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McDonald’s joined with three members of the Environmental Defense Fund to research and draft recommendations for changing McDonald’s packaging and waste. By 2000.” However. McDonald’s was also vulnerable to the charge that it did not warn consumers of the dangers to their health that emerged from a burger rich diet. create more traffic congestion. McDonald’s countered that the law would increase costs and defeat the purpose. Low fat milk. McDonald’s enlisted the support of the American Dietetic Association in its efforts to target food information to children. with accompanying toy food characters and television commercials. new salads. A year later McDonald’s outlined a 40-point plan to reduce its waste stream by 80 per cent. yet in 1975. given consumers received the information after the purchase. grass roots organizations launched a McToxics Campaign encouraging the public to picket. However. Public relations staff worked tirelessly to turn around community opinion. Apart from being cheap. the clamshell became public enemy No. As of July 1990 fries and hash browns were fried in 100 per cent vegetable oil instead of the beef tallow mixture of much criticism by food campaigners. McDonald’s impact on the workforce has been significant. McDonald’s collared its burgers in cardboard. Executive Summary | Marketing Emerald Management First | © Emerald Group Publishing Limited 2 . By 1986. In a bid for legitimacy. rallied against the opening of McDonald’s restaurants. the American Medical Association had condemned the hamburger as the leading source of saturated fat in the American diet. 1. Following the Center for Science’s 1980s request that fast food restaurants supply ingredient information. sodium. McDonald’s agreed to post charts outlining the nutritional content of the food in its 8. the tomato and lettuce cold. in 1986 US Senator Chafee from Rhode Island proposed legislation to require ingredient labelling on packaged fast food as a point of law. In 1993 to improve the legitimacy of its food information. Animal rights activists were incensed by how McDonald’s promotional weight and availability promoted a meat-based diet that resulted in the poor treatment and slaughter of masses of animals. McDonald’s issued a pamphlet to educate individuals about their products. For 20 years. McDonald’s also made claims. The NIH singled out the fast food industry as a major contributor of fattening foods and asked them to market leaner meats and other foods. Special pamphlets were distributed to children in Happy Meals. Fearing state regulation.Executive Summary owned shops. at some time in their life. as landfills dried up and health professionals drew a link between plastic and a suspected carcinogenic. which include calories. and boycott McDonald’s to stop their use of plastic packaging.500 US outlets and return to paper wrappings. and contribute to litter problems. Fat kids and burger panic In 1985.000+ restaurants. the National Institutes of Health (NIH) announced that daily fat intake be reduced to 30 per cent to avoid health complications. Yet. vitamins and minerals. and more fibre rich breakfast options were added to the menu. cholesterol. by and large press coverage reveals that the biggest environmental nightmare for McDonald’s is its waste and packaging. fat. Environment issues During the late 1980s the production of beef to feed the hamburger giant supply chain lead to the charge that McDonald’s devastates the rainforest. the corporation introduced a new Styrofoam package aptly named the “clamshell”. carbohydrate. encourage loitering. it was a blemish on corporate image. Yet. by measures such as trimming the size of its napkins and introducing refillable coffee mugs. In 1987. “With well over one million employees. lobby. protein. to Belmont in the Bronx. McDonald’s agreed to set up a $16 million national recycling programme for its packaging and become a major purchaser of recycled materials. wrapped them in paper and sold them in red cardboard boxes. one out of eight Americans had. such as meat “can make it easier to do things like climb higher and ride your bike farther”. the clamshell kept the burger hot. In the summer of 1990. Protesters from Hell’s Kitchen New York. worked for this company. In 1989. through the 1980s. and did not show grease stains. Every location McDonald’s failed to secure was more than simply a loss of income. McLibel Nowhere were the converging discontents which surrounded McDonaldization more clearly revealed than in the 1989 McLibel court case. when the typical American’s diet reached 43 per cent fat. The most important point in the plan was the agreement to eliminate foam packaging from its 8.
The end of an empire? The cumulative weight of negative publicity. McDonald’s had not followed through on this commitment. Sales were stagnant since 2000 and plummeted 2. but in the USA. McDonald’s had announced that it would replace the beef tallow with pure vegetable oil. representing the first ever decline in the corporation’s history. and stiff competition Emerald Management First | © Emerald Group Publishing Limited 3 . reported a £61 million decline in their profits from the previous year. Moreover. vitamins and minerals – which describes an average McDonald’s meal” to fatal illnesses such as cancer and heart disease. But a decade later activists found that because the oil change proved costly and altered the flavour of the fries.000. McDonald’s not only found itself having to defend its right to advertise to children in the UK. sugar. The McLibel case became the longest trial in British history. from Subway and Starbucks (both of which offered healthy sandwich options) was showing up on the bottom line of the McDonald’s Corporation as globalization. In 2000. crusading lawyer Hirsh brought forward a law suit on behalf of the parents of two overweight teenagers who claimed their children were not aware that McDonald’s food was fattening. parenting advocates around the world condemned McDonald’s for its excessive marketing to children. who directly controls two thirds of the 1. made deceptive claims about its food. Given its market leader status and super-sized marketing budgets. The authors pointed to medical evidence that linked: “a diet high in fat. John F. the court case only served to illustrate the activists’ claims that this corporation used its position of global wealth and power to pummel those who would challenge its public image. encouraging labour exploitation and antiunionism. The turn of the millennia brought the World Health Organization’s (WHO) public declarations of a globesity crisis which fuelled criticism of fast food culture. In 1997. animal products and salt. the Judge dismissed the case. The complaint not-only included the two Executive Summary | Marketing “If anything. it was now paying the price for its litigious folly. a law professor at George Washington University encouraged his students to work with him to launch court cases on behalf of vegetarians and religious non meat eaters who claimed they had been falsely mislead by the company. Between 1998 and 2002. the judge also ruled that it was not libelous to claim that McDonald’s suppressed labour markets. and low in fibre. Hirsh then filed a revised complaint accusing the fast food giant of making misleading nutritional claims. devastated the environment and gulled children into unhealthy diets. a group of British Greenpeace activists decided to bring the “irrationalities of McDonaldization” to public attention distributing a leaflet entitled “What’s wrong with McDonald’s?” that argued McDonald’s quest for profit had extended American imperialism into the third world. Way back in 1990. The leaflet encouraged consumers to boycott McDonald’s. But most tellingly McDonald’s stock lost about 70 per cent of its value. and changing tastes and lifestyles began impacting the fast food restaurant market. posed a health threat to its long-term customers and exploited children's credulity with its promotions. enjoy vegetarian diets utilizing home-grown vegetables and eat wholesome slow food together. competition from other restaurants.8 per cent in 2002. lingering in the courts for ten years as £10 million of McDonald’s legal might battled two environmental advocates who defended themselves (with the help of a vast number of witness supporters) over their rights to publish criticism of the corporation. McDonald’s lawyers served writs on the five campaigners claiming libel. In 2002 the judge ruled in favour of vegetarian and religious groups and McDonald’s was fined $10 million in a master settlement agreement that controlled the terms of pending cases.” Fiercely protective of its corporate image. stiff competition from other fast food chains and antiMcDonald’s sentiments began to effect the bottom line.235 UK restaurants. the court case only served to illustrate the activists’ claims that this corporation used its position of global wealth and power to pummel those who would challenge its public image. However. After 30 years of phenomenal growth in Britain.Executive Summary Against the back drop of aggressive McDonald’s expansion in Britain. McDonald’s. In this instance. Banzhaf III. In Europe too. If anything. coupled with burger fatigue. the judge ruled in McDonald’s favour on several counts and fined the plaintiffs £96. McDonald’s experienced declining rates of growth and its actual share of the fast-food market fell more than three per cent.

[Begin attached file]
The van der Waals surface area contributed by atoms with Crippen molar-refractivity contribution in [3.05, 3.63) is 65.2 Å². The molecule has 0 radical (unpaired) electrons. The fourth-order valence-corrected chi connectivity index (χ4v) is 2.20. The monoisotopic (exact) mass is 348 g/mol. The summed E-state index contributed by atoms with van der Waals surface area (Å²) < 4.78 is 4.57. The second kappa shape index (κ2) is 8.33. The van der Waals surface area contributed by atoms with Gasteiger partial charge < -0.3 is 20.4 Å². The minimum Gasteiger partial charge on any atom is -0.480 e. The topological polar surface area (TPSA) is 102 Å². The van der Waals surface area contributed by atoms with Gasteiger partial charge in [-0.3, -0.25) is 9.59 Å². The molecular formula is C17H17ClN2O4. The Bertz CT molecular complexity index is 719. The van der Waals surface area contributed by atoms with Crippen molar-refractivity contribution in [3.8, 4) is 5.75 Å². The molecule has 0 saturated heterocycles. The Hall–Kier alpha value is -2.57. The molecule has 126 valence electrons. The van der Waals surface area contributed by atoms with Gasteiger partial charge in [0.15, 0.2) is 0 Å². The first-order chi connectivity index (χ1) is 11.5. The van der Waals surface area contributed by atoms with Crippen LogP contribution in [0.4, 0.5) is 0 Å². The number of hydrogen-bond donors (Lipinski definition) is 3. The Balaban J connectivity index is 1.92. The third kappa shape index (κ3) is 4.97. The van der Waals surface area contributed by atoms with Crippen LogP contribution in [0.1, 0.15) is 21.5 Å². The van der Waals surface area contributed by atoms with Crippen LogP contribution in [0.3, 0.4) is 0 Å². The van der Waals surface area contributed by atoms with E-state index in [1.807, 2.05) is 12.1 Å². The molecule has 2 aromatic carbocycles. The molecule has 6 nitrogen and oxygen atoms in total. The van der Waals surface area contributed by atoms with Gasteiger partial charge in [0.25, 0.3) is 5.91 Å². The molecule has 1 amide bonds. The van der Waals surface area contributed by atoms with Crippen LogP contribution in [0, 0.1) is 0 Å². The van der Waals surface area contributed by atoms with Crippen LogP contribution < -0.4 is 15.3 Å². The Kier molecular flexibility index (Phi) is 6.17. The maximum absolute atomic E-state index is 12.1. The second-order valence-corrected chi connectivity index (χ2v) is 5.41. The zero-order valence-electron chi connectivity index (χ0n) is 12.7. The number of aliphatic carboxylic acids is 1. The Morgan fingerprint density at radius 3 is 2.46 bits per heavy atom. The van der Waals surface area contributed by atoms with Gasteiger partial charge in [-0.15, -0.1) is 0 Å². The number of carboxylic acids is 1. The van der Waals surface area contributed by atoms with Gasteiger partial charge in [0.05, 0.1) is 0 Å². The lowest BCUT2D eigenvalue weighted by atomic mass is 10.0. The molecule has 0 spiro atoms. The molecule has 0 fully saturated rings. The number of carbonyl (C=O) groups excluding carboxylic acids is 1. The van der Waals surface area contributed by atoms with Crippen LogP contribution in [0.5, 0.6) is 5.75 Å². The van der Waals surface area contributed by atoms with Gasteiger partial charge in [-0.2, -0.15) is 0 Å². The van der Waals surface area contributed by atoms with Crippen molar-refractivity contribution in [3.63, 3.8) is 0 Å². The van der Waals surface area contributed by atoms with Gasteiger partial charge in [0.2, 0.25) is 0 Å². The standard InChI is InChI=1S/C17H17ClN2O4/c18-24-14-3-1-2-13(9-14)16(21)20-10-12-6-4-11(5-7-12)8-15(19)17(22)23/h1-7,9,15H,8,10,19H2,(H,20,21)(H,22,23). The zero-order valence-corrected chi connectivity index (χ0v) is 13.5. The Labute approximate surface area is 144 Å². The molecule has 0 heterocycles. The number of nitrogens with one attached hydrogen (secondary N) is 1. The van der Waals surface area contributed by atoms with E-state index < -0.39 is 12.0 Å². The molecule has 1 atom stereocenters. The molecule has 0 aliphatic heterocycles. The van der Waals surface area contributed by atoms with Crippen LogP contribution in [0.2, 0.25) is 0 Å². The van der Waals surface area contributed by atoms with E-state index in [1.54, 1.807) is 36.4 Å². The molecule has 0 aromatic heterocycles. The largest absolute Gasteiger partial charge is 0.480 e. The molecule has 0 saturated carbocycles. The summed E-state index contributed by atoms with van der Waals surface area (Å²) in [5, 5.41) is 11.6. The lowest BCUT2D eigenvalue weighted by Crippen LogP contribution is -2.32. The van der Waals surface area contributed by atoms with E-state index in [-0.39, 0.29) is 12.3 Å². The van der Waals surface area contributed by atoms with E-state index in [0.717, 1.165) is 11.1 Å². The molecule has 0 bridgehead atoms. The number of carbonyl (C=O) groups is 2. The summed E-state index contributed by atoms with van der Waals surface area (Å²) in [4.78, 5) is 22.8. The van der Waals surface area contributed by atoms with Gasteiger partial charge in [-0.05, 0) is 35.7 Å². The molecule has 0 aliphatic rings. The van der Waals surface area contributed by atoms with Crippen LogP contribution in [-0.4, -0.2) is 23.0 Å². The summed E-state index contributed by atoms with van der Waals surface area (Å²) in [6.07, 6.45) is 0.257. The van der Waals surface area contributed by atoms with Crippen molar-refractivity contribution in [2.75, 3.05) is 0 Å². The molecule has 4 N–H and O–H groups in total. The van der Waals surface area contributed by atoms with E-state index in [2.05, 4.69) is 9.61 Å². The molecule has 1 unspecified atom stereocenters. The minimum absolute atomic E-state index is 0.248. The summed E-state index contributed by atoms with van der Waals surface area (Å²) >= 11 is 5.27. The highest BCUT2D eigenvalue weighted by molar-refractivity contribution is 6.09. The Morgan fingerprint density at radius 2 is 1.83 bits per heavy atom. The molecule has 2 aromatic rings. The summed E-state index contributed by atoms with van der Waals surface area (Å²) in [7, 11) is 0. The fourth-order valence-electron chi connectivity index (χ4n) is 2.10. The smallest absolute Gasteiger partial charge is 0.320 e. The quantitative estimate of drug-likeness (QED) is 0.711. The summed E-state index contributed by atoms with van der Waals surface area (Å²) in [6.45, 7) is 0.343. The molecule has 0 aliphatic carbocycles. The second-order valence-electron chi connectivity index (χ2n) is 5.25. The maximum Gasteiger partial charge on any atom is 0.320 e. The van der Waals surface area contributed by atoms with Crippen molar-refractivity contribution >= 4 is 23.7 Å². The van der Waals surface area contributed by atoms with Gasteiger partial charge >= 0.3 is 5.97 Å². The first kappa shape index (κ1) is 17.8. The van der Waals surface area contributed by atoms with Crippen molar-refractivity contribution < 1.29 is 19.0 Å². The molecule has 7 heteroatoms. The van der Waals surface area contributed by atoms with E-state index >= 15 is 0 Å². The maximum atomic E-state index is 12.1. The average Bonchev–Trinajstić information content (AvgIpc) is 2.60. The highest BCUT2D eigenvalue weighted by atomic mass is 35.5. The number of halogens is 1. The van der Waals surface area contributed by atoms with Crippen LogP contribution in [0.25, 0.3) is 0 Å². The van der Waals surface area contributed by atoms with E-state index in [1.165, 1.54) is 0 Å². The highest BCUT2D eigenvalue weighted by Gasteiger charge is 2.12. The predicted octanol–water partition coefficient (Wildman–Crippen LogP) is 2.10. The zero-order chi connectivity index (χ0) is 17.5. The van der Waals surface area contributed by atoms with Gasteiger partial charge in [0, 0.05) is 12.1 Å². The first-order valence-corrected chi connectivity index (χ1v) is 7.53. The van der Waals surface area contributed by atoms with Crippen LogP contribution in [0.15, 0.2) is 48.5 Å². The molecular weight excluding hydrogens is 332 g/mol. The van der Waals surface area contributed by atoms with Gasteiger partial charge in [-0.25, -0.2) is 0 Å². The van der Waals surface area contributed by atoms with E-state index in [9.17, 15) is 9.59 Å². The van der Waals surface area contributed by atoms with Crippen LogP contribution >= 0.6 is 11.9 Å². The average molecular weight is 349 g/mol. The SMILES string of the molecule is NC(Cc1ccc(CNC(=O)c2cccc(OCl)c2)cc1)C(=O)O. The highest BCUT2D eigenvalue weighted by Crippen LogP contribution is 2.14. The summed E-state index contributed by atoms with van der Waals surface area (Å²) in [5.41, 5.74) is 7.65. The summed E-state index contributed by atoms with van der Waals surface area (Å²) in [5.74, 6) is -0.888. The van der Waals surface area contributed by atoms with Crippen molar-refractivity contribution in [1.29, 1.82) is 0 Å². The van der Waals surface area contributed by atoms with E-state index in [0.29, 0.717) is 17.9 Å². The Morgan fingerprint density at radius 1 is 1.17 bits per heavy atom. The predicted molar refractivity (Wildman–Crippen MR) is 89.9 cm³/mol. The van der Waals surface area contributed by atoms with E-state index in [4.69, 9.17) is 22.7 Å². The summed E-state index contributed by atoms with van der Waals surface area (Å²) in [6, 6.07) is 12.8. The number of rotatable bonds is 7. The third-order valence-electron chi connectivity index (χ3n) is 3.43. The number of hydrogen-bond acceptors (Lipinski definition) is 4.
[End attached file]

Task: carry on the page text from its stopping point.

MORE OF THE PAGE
it was the release of a documentary. Charlie Bell. They decided to sidestep the child market by targeting teens rather than children. McDonald’s stores were to be given new interiors. This youth campaign focus unfolded with growing sponsorship of MTV show Advance Warning followed by ads employing hip yet dynamic teen icons like skater legend Tony Hawks to speak to its new youthful targets based around four core areas: music. However. At an operational level. □ June 2007. community relations. However. revamped staff uniforms and packaging. The authors are Jacqueline Botterill and Stephen Kline. social marketing. government lobbying. not the fast food industry’s fault if kids are eating improperly and are not active enough. So it is the parents.Executive Summary original girls. and new menu items. global pop star Justin Timberlake singing its new “I’m Lovin’ it” strapline. Volume 2 Number 1 2007. This is a shortened version of “From McLibel to McLettuce: childhood. but was filed on behalf of “hundreds of thousands of New York state residents under the age of 18” who suffer health problems as a result of eating McDonald’s food. spin and re-branding”. Executive Summary | Marketing Emerald Management First | © Emerald Group Publishing Limited 4 . So perhaps there remains an accumulated cost of public trust emerging from a deepening parental scepticism towards the corporate ethos of McDonald’s. people. But not as you know it”. and charged its communications specialists to respond to the changing climate of opinion. the CEO of McDonald’s whose “plan to win” approach was a revival of the five P’s of marketing price. medical conditions and sedentary lifestyles could also be factors. which shows filmmaker Morgan Spurlock damaging his health by eating nothing but McDonald’s food for a month that became the straw that broke the camel’s back. fashion and entertainment. Menu changes alone could not achieve the turn around. Future struggles The David and Goliath struggles between the public and corporations are likely to remain endemic to the future politics of the global marketplace. place and promotion. Faced with shareholder dismay at its declining profitability. ironically returning to the burgers original fans. Re-branding The head office decided it was time to stop the decline in global profits and the bleeding of customers to healthier options. sport. Their first ad in the global youth campaign featured. The court agreed with McDonald’s noting that it was reasonable to assume that most people were aware that McDonald’s food was fattening. so McDonald’s also developed a two-pronged global marketing strategy. This McDonald’s did with great fanfare devoting billions of dollars in a global corporate re-branding intended to blunt McDonald’s association with unhealthy kids. McDonald’s lawyers contended that it would be impossible to establish whether eating at McDonald’s was a major cause of these children’s ailments because genetics. McDonald’s once again opted for a public relations turn around. These are not likely to dissolve in a flurry of lifestyle advertising. the lifestyle anxieties encountered in the globesity debates arise from the middle class worries of stressed out parents who have trouble childrearing. Clearly the defence and maintenance of a corporate legitimacy must now go well beyond spinning positive media stories and promoting happy lifestyles: brand mythmaking today is a multiplex and volatile affair which includes brand advertising. unlike the issues raised by student and environmental advocates. however. product. a golden question mark now replaced the Golden Arches explained by the tagline “McDonald’s. and even litigation as key elements of corporate survival. In their UK print and outdoor campaigns. which originally appeared in Society and Business Review.